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Hell is probably an endless road trip through a desert with you at the wheel and your father at your side. Every time you press on the brakes too early he gives you the look he gave you the first time you tried to ask him for help. Merciless and far too removed for the gaze of a parent on a child. You’d rather open the window and let the sand blind you both than have him bear witness to your every mistake but even though it’s your hand on the steering wheel now, it’s his voice in your head keeping you in the seat.

And what's worse is the silence, heavy with all the things you’ve left unsaid. Words that simmered right at the roof of your mouth, ready to fly and pierce and hurt but never set free. Where does the anger go, after you’ve swallowed it? Does it leave you with every breath you take? Apparently not, since that same anger is filling the car right now. It’s the same anger making you press your foot to the accelerator, refusing to give in to your father’s cold, removed gaze.

Hell is an endless road trip with your father by your side and a busted radio. No old nostalgic songs to distract him from his never-ending disappointment in you. He doesn’t have to say a word about how you’ve always let him down. He doesn’t have to say why he stopped loving you, because you already know. You already know.

And maybe it would have been easier if you both had cried into each other's arms. Maybe it would have been easier if at least one of you succumbed to the silence and begged for forgiveness. But you see him in yourself every time you glance into the rearview mirror. When you get angry and rage and scream you hear his voice instead of yours. You are made in his image, and the fact that you cannot separate him from yourself drives you to despair. It makes you want to slam your feet on the accelerator and crash and burn and die in a blaze of glory.

But you’d rather keep living this hellish loop than give him the satisfaction, right? Youd rather die than lose to him. So you continue staring out of the dirty windshield and continue this endless journey.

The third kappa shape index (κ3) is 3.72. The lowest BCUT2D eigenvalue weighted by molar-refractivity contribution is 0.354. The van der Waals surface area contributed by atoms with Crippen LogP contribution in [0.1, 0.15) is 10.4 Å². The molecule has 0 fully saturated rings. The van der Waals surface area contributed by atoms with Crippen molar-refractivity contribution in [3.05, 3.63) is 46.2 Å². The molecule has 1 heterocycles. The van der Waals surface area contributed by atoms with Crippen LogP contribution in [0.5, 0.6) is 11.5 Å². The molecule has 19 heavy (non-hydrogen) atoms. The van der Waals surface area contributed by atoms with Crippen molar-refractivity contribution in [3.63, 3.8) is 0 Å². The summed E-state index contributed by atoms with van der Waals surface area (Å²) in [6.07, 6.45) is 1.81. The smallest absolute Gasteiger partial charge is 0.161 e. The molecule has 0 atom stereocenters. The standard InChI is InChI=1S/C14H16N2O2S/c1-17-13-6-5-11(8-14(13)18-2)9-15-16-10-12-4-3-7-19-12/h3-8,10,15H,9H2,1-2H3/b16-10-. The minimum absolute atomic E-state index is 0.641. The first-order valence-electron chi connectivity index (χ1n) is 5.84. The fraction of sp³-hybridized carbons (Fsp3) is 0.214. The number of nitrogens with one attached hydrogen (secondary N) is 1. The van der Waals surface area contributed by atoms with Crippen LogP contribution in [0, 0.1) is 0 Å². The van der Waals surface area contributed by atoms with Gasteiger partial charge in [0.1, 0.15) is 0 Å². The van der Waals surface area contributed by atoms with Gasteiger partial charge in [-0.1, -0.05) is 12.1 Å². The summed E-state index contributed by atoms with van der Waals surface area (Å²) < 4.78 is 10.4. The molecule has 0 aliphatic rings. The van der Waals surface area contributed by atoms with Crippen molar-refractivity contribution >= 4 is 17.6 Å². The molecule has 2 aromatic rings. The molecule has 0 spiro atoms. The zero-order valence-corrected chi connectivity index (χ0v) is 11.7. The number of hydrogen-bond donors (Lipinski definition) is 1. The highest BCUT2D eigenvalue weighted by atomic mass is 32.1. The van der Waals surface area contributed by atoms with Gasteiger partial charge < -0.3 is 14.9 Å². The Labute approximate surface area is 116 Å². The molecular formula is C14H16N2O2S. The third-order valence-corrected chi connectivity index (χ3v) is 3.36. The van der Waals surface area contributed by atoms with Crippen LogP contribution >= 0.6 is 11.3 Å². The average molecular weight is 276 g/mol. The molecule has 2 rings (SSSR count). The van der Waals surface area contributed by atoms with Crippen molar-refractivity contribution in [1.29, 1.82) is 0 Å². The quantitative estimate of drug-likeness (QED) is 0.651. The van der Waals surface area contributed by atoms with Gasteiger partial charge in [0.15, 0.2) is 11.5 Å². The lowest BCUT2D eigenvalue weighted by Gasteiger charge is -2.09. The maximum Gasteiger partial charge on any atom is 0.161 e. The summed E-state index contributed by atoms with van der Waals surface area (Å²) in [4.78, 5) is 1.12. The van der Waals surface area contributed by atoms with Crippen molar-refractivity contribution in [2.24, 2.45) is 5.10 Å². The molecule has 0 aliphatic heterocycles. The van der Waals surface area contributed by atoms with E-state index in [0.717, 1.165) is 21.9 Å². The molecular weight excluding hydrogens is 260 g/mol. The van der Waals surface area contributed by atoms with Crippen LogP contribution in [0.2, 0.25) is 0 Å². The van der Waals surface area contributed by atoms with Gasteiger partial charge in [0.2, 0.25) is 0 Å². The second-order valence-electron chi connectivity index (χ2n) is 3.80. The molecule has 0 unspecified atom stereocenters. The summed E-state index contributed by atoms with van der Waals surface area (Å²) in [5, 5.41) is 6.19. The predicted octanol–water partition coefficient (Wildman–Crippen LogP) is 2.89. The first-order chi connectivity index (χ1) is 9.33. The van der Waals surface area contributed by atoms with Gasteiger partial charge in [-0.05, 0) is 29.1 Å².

Hell is an endless road trip with you at the wheel, wondering if it was your fault all along. Maybe you started this hellish loop when you stopped responding to his harsh scolding, instead of accepting them as constructive criticism. Maybe you fucked up when you decided enough was enough, and stopped saving him as your emergency contact, stopped looking him in the eye. There is enough of your younger self in you to think of giving him another chance. 

But the anger, the hatred, the pain of reaching out for his hand and yet being shown no love nor mercy is still there. If you let it go now, what will you live for? What will you do if you realize that you gave him all the love you had in your weak, childish heart, but it still wasn’t enough? Some truths are too much to live with. Sometimes we have to forgive the ones who have hurt us, to move on to the next step of our life. But you still remember the child who cried themselves to sleep because of all the pain they did not know how to put into words. You still think of the child who thought it was their fault all along.

So instead of making the first move, you press your foot to the accelerator and pray for the end of your journey. So you can both go back to pretending you barely know each other. So he can stop looking at you and seeing everything he has lost. So you can stop looking at him and seeing everything you are going to lose someday. So this silence that fills the car can stop devouring both of you. So this legacy of pain, from a parent to a child, can be brought to an end. By your hands alone.

Vanya Nautiyal is a 21-year-old English major who’s tired of explaining to random people what their BA research degree stands for because they’re not sure themselves. They’re also an aspiring writer who posts their prose and poetry on Instagram but hates coming up with titles for their work.

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